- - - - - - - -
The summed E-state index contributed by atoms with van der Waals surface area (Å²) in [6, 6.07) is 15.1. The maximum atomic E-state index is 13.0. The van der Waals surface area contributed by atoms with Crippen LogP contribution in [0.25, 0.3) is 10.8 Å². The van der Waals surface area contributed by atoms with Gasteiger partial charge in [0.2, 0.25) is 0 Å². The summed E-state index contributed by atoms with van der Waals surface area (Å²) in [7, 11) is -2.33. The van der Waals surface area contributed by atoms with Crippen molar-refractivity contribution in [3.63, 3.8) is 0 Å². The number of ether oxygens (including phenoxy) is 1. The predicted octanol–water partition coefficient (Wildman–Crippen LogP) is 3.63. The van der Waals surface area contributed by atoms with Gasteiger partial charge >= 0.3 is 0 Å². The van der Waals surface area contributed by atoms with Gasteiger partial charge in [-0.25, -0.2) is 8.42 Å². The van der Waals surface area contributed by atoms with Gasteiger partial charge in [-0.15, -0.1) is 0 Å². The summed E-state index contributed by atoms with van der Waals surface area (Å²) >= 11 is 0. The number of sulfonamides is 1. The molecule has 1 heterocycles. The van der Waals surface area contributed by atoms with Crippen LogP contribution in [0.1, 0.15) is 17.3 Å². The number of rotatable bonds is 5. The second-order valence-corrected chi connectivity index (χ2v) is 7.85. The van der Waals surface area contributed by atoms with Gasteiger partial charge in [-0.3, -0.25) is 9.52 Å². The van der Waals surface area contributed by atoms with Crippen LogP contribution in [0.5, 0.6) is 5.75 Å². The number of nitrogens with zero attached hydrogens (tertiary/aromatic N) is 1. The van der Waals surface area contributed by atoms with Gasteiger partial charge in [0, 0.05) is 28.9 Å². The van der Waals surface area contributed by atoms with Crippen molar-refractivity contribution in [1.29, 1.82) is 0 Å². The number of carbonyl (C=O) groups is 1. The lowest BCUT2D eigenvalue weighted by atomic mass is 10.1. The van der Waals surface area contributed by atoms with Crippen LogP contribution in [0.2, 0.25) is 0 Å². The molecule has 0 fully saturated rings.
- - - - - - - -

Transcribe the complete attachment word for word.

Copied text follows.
The summed E-state index contributed by atoms with van der Waals surface area (Å²) in [6, 6.07) is 15.1. The maximum atomic E-state index is 13.0. The van der Waals surface area contributed by atoms with Crippen LogP contribution in [0.25, 0.3) is 10.8 Å². The van der Waals surface area contributed by atoms with Gasteiger partial charge in [0.2, 0.25) is 0 Å². The summed E-state index contributed by atoms with van der Waals surface area (Å²) in [7, 11) is -2.33. The van der Waals surface area contributed by atoms with Crippen molar-refractivity contribution in [3.63, 3.8) is 0 Å². The number of ether oxygens (including phenoxy) is 1. The predicted octanol–water partition coefficient (Wildman–Crippen LogP) is 3.63. The van der Waals surface area contributed by atoms with Gasteiger partial charge >= 0.3 is 0 Å². The van der Waals surface area contributed by atoms with Gasteiger partial charge in [-0.25, -0.2) is 8.42 Å². The van der Waals surface area contributed by atoms with Gasteiger partial charge in [-0.15, -0.1) is 0 Å². The summed E-state index contributed by atoms with van der Waals surface area (Å²) >= 11 is 0. The number of sulfonamides is 1. The molecule has 1 heterocycles. The van der Waals surface area contributed by atoms with Crippen LogP contribution in [0.1, 0.15) is 17.3 Å². The number of rotatable bonds is 5. The second-order valence-corrected chi connectivity index (χ2v) is 7.85. The van der Waals surface area contributed by atoms with Gasteiger partial charge in [-0.3, -0.25) is 9.52 Å². The van der Waals surface area contributed by atoms with Crippen LogP contribution in [0.5, 0.6) is 5.75 Å². The number of nitrogens with zero attached hydrogens (tertiary/aromatic N) is 1. The van der Waals surface area contributed by atoms with Gasteiger partial charge in [0, 0.05) is 28.9 Å². The van der Waals surface area contributed by atoms with Crippen molar-refractivity contribution in [1.29, 1.82) is 0 Å². The number of carbonyl (C=O) groups is 1. The lowest BCUT2D eigenvalue weighted by atomic mass is 10.1. The van der Waals surface area contributed by atoms with Crippen LogP contribution in [0.2, 0.25) is 0 Å². The molecule has 0 fully saturated rings.